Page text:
|Steps to take before investing in
a new furnace
|By Kamil Skawinski
To save the most dollars, you should first make your
home weather-tight and then purchase and install a properly sized
high-efficiency heating unit, says Jim Maletta, owner of North Star
Energy Consulting LLC of West Allis, Wis.
"What's most often needed is insulation and air-sealing
work done in a house to eliminate any excessive heat loss, especially
when you're dealing with an older property," says Maletta.
Add sufficient attic and wall insulation, eliminate
drafts from poorly sealed windows and doors, and seal leaky ductwork
before replacing the furnace, he says. This will greatly reduce
the load that's ultimately placed on the new heating unit.
"Then when you replace your old unit, you can
actually downsize that new unit -- meaning you can put in a smaller
furnace than the one you had before -- both saving money on the
initial cost of the replacement furnace and assuring that it will
be running at maximum efficiency, since it will not be oversized,"
says Tom Wilson, owner of Viroqua, Wis.-based Residential Energy
If you replace an inefficient furnace first and later
choose to insulate and air-seal, your new unit could end up being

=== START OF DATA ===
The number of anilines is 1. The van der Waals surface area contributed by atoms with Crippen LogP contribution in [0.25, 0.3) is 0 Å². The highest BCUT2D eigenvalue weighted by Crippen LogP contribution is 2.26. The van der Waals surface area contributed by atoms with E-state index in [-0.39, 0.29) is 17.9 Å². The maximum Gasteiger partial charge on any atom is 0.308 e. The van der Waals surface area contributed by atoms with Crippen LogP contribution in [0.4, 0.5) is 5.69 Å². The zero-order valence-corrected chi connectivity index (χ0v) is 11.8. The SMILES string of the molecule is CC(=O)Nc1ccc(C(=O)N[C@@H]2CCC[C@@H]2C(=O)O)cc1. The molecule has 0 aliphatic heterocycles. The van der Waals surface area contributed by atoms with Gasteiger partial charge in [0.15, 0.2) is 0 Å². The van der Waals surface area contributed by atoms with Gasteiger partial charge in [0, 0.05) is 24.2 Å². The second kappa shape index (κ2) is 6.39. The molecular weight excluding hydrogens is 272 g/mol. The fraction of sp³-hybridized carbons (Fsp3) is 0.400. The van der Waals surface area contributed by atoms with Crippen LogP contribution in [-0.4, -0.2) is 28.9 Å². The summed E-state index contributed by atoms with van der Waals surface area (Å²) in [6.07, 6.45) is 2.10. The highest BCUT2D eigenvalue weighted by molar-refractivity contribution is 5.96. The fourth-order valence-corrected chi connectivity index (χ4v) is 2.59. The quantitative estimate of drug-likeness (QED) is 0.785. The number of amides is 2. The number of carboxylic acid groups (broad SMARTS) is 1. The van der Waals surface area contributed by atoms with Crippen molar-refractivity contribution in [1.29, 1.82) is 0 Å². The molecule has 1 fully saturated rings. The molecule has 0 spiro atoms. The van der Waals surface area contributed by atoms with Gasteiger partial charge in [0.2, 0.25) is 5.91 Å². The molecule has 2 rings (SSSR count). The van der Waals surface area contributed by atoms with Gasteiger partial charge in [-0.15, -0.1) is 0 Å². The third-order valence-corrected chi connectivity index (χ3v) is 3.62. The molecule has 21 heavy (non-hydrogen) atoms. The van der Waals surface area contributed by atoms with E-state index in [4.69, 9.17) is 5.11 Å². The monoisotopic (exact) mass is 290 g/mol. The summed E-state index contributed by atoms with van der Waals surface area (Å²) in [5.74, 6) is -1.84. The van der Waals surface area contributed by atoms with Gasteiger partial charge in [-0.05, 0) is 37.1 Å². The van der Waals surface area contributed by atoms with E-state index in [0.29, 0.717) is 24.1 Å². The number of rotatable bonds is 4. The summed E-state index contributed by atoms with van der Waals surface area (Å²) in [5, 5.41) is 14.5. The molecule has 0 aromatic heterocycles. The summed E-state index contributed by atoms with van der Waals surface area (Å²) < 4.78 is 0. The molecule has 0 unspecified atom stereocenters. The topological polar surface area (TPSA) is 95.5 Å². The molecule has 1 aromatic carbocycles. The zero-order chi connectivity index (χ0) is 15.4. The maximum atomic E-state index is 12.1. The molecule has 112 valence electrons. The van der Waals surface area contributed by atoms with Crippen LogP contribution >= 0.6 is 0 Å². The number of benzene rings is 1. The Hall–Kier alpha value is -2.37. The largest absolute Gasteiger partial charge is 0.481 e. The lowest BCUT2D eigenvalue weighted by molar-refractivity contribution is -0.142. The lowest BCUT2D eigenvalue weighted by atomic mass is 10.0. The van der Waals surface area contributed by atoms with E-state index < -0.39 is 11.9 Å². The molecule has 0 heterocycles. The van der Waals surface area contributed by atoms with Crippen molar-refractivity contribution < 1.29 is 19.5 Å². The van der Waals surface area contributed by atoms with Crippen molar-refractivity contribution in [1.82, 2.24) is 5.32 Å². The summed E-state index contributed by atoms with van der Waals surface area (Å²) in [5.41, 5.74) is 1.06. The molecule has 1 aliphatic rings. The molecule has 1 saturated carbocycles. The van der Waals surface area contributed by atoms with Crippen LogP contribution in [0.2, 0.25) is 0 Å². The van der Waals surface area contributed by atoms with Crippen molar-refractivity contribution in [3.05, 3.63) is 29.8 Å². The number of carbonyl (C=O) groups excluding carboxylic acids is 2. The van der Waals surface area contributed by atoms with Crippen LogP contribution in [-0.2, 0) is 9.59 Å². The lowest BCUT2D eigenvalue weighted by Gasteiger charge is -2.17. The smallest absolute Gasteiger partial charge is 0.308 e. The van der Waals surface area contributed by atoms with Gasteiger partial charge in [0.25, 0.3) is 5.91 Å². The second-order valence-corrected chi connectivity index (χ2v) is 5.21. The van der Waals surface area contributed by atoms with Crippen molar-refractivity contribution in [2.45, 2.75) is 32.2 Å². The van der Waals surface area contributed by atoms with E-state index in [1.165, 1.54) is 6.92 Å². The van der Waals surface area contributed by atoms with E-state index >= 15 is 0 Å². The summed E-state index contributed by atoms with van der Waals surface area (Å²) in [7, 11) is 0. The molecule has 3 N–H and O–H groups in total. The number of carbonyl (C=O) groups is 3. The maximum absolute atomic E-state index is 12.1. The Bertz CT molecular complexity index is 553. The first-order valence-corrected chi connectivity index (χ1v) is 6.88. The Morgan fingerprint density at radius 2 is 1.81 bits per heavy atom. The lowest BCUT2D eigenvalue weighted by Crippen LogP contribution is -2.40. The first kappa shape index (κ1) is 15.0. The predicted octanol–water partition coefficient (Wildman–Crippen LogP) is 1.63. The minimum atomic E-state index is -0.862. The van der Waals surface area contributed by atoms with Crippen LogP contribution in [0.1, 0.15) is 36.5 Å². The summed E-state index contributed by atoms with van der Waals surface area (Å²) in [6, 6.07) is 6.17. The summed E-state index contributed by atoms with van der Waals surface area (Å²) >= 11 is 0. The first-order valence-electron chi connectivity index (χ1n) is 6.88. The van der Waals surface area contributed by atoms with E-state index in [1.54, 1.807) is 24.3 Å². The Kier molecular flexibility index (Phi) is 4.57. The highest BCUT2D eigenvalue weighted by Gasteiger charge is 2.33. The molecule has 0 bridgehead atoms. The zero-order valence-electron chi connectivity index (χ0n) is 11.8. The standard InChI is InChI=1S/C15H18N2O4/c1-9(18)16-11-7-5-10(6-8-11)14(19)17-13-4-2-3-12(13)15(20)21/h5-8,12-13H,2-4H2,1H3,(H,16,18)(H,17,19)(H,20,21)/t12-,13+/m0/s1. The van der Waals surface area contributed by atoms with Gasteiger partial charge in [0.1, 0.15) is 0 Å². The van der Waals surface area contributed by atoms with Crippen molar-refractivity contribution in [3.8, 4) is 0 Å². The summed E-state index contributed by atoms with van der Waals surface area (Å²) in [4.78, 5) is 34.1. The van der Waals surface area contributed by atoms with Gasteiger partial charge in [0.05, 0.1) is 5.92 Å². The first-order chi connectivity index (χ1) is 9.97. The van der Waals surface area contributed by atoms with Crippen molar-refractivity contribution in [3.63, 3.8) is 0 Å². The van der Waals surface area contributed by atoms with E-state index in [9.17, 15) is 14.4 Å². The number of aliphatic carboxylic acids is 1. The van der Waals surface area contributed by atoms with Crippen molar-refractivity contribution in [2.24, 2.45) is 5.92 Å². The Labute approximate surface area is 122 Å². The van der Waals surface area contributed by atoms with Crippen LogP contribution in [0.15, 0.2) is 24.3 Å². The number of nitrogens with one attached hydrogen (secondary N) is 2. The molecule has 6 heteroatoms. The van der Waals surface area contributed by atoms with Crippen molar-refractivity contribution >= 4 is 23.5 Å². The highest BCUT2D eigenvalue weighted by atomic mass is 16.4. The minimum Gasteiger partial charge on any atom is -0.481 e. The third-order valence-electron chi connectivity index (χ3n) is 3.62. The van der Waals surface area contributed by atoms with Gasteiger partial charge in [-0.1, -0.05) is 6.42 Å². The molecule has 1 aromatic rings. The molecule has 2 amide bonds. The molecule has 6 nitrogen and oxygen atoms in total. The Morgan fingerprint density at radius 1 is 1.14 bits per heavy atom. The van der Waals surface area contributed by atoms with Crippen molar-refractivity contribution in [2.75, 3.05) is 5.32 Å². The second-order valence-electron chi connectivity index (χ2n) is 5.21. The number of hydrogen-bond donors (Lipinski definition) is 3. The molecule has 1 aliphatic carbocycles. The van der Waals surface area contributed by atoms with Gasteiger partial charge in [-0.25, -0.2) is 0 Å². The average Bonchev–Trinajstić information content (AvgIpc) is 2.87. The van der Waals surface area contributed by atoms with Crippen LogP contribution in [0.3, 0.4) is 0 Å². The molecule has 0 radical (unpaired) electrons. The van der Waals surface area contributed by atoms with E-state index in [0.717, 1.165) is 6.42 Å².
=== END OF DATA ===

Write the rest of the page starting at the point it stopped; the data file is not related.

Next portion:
oversized for your heating requirements, he says. The subsequent
short-cycling it then experiences could partially negate the savings
that you might gain from installing an otherwise high-efficiency
Electricity a factor
Your home is well-insulated and weather-tight, and you've talked
to a qualified consultant or heating contractor. You've decided
to take the plunge and buy a replacement furnace. What factors should
you consider before making the new purchase?
One is that gas-savings is only part of the equation.
"A furnace can also use a significant amount of electricity,
mostly to power the fan motor that moves air through your house,"
says Randy Novak, president of Novak
Heating and Air Conditioning, a 70-year-old company specializing
in residential and light commercial HVAC in Cedar Rapids, Iowa.
Electricity usage isn't part of the Annual
Fuel Utilization Efficiency, or AFUE, rating, so to maximize
efficiency, you need to take that into consideration, he says.
Furnaces with variable-speed direct current, or DC,
fan motors are generally more efficient than units outfitted with
standard electric, or "PSC," motors. If you intend to
run the furnace fan continuously to filter air in your home throughout
the winter, an efficient variable-speed DC motor could save you
hundreds of dollars in electricity per year. The electrical efficiency
of the furnace can be important for both heating and air conditioning
in most homes, because both rely on the electric blower motor used
by the furnace.
"But not every two-stage or variable-speed furnace
uses DC motors," says Novak. "So you have to pay attention
to product specifications when shopping."